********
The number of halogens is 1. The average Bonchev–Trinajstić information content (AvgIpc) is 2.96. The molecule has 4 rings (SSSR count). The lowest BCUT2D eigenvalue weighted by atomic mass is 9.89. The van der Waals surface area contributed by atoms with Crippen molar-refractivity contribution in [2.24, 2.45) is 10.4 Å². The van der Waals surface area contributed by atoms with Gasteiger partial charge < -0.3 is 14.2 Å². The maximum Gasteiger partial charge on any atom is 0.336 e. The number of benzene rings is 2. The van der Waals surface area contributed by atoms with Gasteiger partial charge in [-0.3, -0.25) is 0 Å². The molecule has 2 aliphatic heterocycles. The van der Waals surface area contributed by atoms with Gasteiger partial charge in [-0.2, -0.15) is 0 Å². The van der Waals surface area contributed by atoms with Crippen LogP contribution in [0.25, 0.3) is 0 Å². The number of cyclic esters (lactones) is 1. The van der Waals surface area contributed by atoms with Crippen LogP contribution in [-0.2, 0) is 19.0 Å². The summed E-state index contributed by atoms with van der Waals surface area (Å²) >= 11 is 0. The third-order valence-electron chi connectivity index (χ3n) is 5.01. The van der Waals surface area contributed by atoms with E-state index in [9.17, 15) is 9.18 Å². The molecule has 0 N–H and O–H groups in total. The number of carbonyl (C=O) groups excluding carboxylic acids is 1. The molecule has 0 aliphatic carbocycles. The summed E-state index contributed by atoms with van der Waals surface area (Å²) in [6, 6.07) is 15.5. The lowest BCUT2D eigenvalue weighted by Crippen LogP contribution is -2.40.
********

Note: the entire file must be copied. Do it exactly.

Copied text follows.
The number of halogens is 1. The average Bonchev–Trinajstić information content (AvgIpc) is 2.96. The molecule has 4 rings (SSSR count). The lowest BCUT2D eigenvalue weighted by atomic mass is 9.89. The van der Waals surface area contributed by atoms with Crippen molar-refractivity contribution in [2.24, 2.45) is 10.4 Å². The van der Waals surface area contributed by atoms with Gasteiger partial charge < -0.3 is 14.2 Å². The maximum Gasteiger partial charge on any atom is 0.336 e. The number of benzene rings is 2. The van der Waals surface area contributed by atoms with Gasteiger partial charge in [-0.3, -0.25) is 0 Å². The molecule has 2 aliphatic heterocycles. The van der Waals surface area contributed by atoms with Gasteiger partial charge in [-0.2, -0.15) is 0 Å². The van der Waals surface area contributed by atoms with Crippen LogP contribution in [0.25, 0.3) is 0 Å². The number of cyclic esters (lactones) is 1. The van der Waals surface area contributed by atoms with Crippen LogP contribution in [-0.2, 0) is 19.0 Å². The summed E-state index contributed by atoms with van der Waals surface area (Å²) >= 11 is 0. The third-order valence-electron chi connectivity index (χ3n) is 5.01. The van der Waals surface area contributed by atoms with E-state index in [9.17, 15) is 9.18 Å². The molecule has 0 N–H and O–H groups in total. The number of carbonyl (C=O) groups excluding carboxylic acids is 1. The molecule has 0 aliphatic carbocycles. The summed E-state index contributed by atoms with van der Waals surface area (Å²) in [6, 6.07) is 15.5. The lowest BCUT2D eigenvalue weighted by Crippen LogP contribution is -2.40.